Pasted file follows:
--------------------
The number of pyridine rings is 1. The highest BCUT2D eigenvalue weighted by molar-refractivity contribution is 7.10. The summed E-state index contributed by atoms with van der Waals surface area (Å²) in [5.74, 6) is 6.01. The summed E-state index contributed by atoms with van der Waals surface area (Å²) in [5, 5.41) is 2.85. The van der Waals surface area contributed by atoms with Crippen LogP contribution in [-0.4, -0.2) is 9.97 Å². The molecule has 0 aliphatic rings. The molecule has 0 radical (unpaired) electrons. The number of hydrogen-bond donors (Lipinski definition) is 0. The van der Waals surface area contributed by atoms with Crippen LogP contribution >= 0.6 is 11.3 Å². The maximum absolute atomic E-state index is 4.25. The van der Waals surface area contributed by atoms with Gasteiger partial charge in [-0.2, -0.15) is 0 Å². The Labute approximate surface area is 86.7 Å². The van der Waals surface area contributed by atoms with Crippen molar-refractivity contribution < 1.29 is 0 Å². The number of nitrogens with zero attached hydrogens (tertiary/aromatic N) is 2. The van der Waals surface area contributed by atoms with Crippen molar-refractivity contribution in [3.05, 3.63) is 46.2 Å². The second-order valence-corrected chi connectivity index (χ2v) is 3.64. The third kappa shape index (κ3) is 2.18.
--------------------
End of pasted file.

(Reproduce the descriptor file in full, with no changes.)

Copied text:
The number of pyridine rings is 1. The highest BCUT2D eigenvalue weighted by molar-refractivity contribution is 7.10. The summed E-state index contributed by atoms with van der Waals surface area (Å²) in [5.74, 6) is 6.01. The summed E-state index contributed by atoms with van der Waals surface area (Å²) in [5, 5.41) is 2.85. The van der Waals surface area contributed by atoms with Crippen LogP contribution in [-0.4, -0.2) is 9.97 Å². The molecule has 0 aliphatic rings. The molecule has 0 radical (unpaired) electrons. The number of hydrogen-bond donors (Lipinski definition) is 0. The van der Waals surface area contributed by atoms with Crippen LogP contribution >= 0.6 is 11.3 Å². The maximum absolute atomic E-state index is 4.25. The van der Waals surface area contributed by atoms with Gasteiger partial charge in [-0.2, -0.15) is 0 Å². The Labute approximate surface area is 86.7 Å². The van der Waals surface area contributed by atoms with Crippen molar-refractivity contribution < 1.29 is 0 Å². The number of nitrogens with zero attached hydrogens (tertiary/aromatic N) is 2. The van der Waals surface area contributed by atoms with Crippen molar-refractivity contribution in [3.05, 3.63) is 46.2 Å². The second-order valence-corrected chi connectivity index (χ2v) is 3.64. The third kappa shape index (κ3) is 2.18.